It’s a girl! {Tuesdays with Tina, part 5}

This entry is part 5 of 22 in the series Tuesdays With Tina


If you are new to this series, catch up first and then come back and read.

Part 1

Part 2

Part 3

Part 4Tuesdays with Tina

For today’s story, I interviewed my aunt, my mother’s older sister. She had to climb three flights of stairs to get to her daughter, Angela’s apartment in order to Skype with me! There’s no elevator. She’s 83. I’m very grateful that she was willing to go through that!

Zia Rosalba
My aunt is the one in red, sitting in the wheelchair. This was taken last summer when we got to visit her while she was in the hospital. From left to right: Antonella (Rosalba’s middle child); my mom, Tina; Rosalba; Tonino (youngest brother); my dad; Vittorio, Rosalba’s husband; Angela (Rosalba’s oldest child); Nunzia, Tonino’s wife; me, taking the selfie.


Me: Zia Rosalba, tell me about the day that my mom was born. You were ten years old, right? So you remember?

Zia Rosalba: I was nine years old and yes, I remember things from when I was two-and-a-half.

Me: Wow! What a great memory! So tell me…the siren went off…

Zia Rosalba: The siren went off and my mother didn’t want to move. Labor had begun and she wanted to stay home. But Father was afraid, so he wanted to go to the underground air-raid shelter. We managed to reach the funicular but then Mamma couldn’t keep going. She went into the cave where the funicular train was (it wasn’t running) and sat on a bench. The pain kept advancing. When the crowd to enter the shelter had thinned she was able to make it to the underground shelter. Everyone kept saying, “The madam, the madam! She has labor pains!” Some guards let her enter the wooden “rooms” for privacy. Her midwife just happened to be in the crowds. After checking on her, she called for “the husband of the woman who is in labor” and directed him to run home to get a few things. He was afraid, he didn’t want to go but they forced him. They gave him a helmet and he ran all the way home, grabbed the needed things and made it back. My brother, Gianni, and I stayed alone while he ran home. When Father returned then your mother was born. They had placed Mother on a military cot and in giving birth she fell off. But she was fine, everything was fine. You can’t imagine the crowds!! Everyone wanted to see the new baby, born in the underground shelter!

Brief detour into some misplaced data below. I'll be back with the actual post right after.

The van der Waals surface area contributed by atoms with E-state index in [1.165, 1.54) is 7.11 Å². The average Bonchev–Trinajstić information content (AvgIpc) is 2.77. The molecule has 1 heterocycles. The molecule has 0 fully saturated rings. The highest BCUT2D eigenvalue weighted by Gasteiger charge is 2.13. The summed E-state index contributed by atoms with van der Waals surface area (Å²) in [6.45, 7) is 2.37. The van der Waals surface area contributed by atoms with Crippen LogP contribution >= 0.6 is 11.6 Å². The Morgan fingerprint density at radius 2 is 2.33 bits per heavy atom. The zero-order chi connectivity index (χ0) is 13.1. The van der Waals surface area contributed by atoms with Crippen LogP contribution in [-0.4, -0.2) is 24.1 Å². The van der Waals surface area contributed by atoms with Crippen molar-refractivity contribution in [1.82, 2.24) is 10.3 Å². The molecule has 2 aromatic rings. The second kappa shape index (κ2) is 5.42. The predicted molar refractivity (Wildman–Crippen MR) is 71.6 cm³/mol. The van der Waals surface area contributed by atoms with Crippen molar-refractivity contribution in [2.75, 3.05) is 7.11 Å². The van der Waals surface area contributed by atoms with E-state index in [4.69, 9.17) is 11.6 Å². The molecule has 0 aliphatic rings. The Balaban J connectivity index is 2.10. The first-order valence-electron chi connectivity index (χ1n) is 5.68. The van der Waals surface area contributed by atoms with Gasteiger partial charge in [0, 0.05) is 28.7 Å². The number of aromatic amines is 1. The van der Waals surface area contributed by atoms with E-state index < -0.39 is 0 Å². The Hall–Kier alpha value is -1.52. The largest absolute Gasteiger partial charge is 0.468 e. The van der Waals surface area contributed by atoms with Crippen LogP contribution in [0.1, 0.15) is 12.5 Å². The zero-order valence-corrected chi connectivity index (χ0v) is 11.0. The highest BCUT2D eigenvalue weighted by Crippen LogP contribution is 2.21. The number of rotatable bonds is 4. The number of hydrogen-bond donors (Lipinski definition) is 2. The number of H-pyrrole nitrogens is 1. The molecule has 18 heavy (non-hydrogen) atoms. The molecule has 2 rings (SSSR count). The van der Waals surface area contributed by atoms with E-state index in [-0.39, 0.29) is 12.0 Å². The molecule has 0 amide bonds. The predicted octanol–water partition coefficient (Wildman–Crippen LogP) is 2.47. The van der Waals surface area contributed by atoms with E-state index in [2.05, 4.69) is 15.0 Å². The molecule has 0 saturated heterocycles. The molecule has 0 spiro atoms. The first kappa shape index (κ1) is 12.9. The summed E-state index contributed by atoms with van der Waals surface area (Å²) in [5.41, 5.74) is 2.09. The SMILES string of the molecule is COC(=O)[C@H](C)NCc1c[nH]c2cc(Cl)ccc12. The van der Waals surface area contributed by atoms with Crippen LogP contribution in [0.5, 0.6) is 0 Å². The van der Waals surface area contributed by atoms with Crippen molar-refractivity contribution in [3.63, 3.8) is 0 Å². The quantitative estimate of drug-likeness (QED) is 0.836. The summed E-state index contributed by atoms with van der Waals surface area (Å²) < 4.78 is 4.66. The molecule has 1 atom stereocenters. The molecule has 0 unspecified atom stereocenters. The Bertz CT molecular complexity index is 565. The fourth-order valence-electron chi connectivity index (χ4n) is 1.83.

Me: I can imagine!!

Zia Rosalba: Everyone had to take turns to visit them. They placed two guards at the doorway and they would let people in two-at-a-time. We stayed down there. I slept with Mamma and Gianni slept with Father. We would hear noises which meant the siren had gone off and the people would all come back down. Everyone wanted to see the baby who was born in the bomb shelter. After four days, it was time to go home, although we didn’t want to because we were safe in the shelter. 

Newspaper article with photograph announcing the birth of a baby girl.
Newspaper article with photograph announcing the birth of a baby girl. It’s the custom in Italy to put a ribbon over the doorway as a way of announcing the birth of a baby, similar to how we put storks in the front yard.

Me: What did you do for food? How did you eat if you were underground for four days?